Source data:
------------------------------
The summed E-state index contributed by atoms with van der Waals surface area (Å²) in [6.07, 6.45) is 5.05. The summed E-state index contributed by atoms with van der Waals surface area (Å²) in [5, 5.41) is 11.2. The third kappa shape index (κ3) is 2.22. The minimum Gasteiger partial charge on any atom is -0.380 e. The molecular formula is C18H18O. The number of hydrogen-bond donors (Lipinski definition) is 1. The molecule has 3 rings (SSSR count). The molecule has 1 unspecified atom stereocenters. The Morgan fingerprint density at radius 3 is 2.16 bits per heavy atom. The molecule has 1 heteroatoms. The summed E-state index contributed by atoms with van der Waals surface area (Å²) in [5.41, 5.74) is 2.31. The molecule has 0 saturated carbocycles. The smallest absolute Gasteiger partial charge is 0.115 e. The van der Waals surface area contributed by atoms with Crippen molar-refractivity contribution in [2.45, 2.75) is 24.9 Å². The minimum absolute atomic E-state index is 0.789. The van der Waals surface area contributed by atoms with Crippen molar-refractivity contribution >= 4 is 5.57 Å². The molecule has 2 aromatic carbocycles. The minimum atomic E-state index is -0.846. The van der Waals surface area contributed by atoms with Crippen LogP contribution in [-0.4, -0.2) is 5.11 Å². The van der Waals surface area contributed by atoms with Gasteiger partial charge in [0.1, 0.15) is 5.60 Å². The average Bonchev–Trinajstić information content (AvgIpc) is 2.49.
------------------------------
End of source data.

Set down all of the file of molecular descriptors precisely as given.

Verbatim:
The summed E-state index contributed by atoms with van der Waals surface area (Å²) in [6.07, 6.45) is 5.05. The summed E-state index contributed by atoms with van der Waals surface area (Å²) in [5, 5.41) is 11.2. The third kappa shape index (κ3) is 2.22. The minimum Gasteiger partial charge on any atom is -0.380 e. The molecular formula is C18H18O. The number of hydrogen-bond donors (Lipinski definition) is 1. The molecule has 3 rings (SSSR count). The molecule has 1 unspecified atom stereocenters. The Morgan fingerprint density at radius 3 is 2.16 bits per heavy atom. The molecule has 1 heteroatoms. The summed E-state index contributed by atoms with van der Waals surface area (Å²) in [5.41, 5.74) is 2.31. The molecule has 0 saturated carbocycles. The smallest absolute Gasteiger partial charge is 0.115 e. The van der Waals surface area contributed by atoms with Crippen molar-refractivity contribution in [2.45, 2.75) is 24.9 Å². The minimum absolute atomic E-state index is 0.789. The van der Waals surface area contributed by atoms with Crippen molar-refractivity contribution >= 4 is 5.57 Å². The molecule has 2 aromatic carbocycles. The minimum atomic E-state index is -0.846. The van der Waals surface area contributed by atoms with Crippen LogP contribution in [-0.4, -0.2) is 5.11 Å². The van der Waals surface area contributed by atoms with Gasteiger partial charge in [0.1, 0.15) is 5.60 Å². The average Bonchev–Trinajstić information content (AvgIpc) is 2.49.